You’ve heard of wheat belly. How about wheat hip?
Recall that the innocent appearing wheat belly is actually a hotbed of inflammatory activity beneath the surface. The visceral fat of the wheat belly, i.e., fat kidneys, fat liver, fat intestines, fat pancreas, produces abnormal inflammatory signals, such as various interleukins, tumor necrosis factor, and leptin. These are the inflammatory signals that create insulin resistance and diabetes, heart disease, hypertension, and cancer.
These same inflammatory mediators are able to enter the joint spaces, such as those in your hips, knees, and hands. This leads to osteoarthritis, the exceptionally common form of arthritis that affects 1 in 7 Americans. In particular, the level of leptin in joints mirrors that in blood, a phenomenon that has been associated with joint destruction.
The previously widely-held notion that arthritis is simply a wear-and-tear phenomenon due to the mechanical stress of excess weight is proving to be an oversimplification. Arthritis is also part of the carbohydrate-driven, weight-increasing, inflammatory condition of insulin resistance or metabolic syndrome.
Throw into this cytokine storm the fact that glycation, i.e., glucose modification of proteins, also causes cartilage destruction. The cells of human cartilage lack the ability to divide, so the cartilage cells you had at age 18 are the cartilage cells that you will hopefully still have at age 80. However, high blood sugars (glucose) glycate the proteins in cartilage. (Wheat raises blood glucose higher than almost all other foods, higher than a Milky Way bar, higher than a Snickers bar.) The process is irreversible and cumulative. Because cartilage has next to no capacity for repair or regeneration, it becomes brittle. Over years, it essentially crumbles, leading to the “bone on bone” that prompts conversations about total hip and total knee replacement.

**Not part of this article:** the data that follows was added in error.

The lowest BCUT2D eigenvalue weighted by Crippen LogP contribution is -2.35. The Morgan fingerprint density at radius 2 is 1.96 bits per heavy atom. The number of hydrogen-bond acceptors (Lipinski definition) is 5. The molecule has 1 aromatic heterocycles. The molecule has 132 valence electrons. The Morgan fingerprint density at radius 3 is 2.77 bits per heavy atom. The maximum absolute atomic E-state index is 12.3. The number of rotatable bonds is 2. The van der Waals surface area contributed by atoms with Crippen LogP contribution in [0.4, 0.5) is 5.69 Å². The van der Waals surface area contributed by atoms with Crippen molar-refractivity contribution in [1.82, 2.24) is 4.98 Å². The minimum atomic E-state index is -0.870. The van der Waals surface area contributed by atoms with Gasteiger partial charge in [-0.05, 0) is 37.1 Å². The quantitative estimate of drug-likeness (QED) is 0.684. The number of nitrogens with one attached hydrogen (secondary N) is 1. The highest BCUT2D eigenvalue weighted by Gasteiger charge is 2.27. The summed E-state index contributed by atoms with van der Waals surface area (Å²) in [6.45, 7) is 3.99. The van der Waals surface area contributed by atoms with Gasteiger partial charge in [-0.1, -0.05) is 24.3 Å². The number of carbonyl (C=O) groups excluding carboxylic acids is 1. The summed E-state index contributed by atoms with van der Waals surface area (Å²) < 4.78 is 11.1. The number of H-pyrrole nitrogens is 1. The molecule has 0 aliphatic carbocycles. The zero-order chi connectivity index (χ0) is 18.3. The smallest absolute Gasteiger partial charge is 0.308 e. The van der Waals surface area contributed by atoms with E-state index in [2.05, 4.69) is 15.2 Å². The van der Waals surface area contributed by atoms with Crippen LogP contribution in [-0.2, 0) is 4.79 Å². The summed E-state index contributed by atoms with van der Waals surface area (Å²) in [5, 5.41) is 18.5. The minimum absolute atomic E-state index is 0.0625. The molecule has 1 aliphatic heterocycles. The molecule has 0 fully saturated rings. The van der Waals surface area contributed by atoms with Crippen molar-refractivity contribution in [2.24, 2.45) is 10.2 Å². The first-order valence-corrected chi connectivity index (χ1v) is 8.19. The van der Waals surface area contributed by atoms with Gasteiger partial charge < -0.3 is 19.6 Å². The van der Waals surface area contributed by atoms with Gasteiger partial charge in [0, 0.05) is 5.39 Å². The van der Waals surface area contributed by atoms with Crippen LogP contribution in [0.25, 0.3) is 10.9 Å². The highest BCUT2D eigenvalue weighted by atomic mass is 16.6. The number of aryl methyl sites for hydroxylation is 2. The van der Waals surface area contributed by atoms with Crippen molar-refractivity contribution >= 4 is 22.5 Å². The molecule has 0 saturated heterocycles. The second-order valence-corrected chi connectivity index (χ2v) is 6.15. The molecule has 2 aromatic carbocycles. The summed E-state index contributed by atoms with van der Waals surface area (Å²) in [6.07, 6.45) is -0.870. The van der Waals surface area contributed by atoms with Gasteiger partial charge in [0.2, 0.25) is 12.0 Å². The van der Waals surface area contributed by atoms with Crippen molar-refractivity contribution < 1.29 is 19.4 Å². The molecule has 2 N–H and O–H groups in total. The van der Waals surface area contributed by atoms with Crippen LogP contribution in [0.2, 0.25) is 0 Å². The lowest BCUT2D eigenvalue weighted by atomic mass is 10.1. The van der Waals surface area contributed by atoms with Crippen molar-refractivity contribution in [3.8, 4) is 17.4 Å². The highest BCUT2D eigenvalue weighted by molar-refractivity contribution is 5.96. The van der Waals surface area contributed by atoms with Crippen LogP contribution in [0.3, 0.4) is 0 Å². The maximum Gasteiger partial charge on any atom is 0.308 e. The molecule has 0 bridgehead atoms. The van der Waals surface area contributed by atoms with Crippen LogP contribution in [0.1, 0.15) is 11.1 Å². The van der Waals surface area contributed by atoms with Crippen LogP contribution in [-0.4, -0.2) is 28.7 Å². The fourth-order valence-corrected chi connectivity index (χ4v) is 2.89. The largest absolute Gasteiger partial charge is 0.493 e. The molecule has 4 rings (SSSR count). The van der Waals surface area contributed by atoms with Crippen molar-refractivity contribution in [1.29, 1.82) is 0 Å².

So that ciabatta or blueberry muffin in your mouth takes you a step or two closer to joint destruction via heightened inflammation arising from the visceral fat of the wheat belly, worsened by glycation of high blood sugars after carbohydrate consumption.
My solution: Lose the ciabatta.
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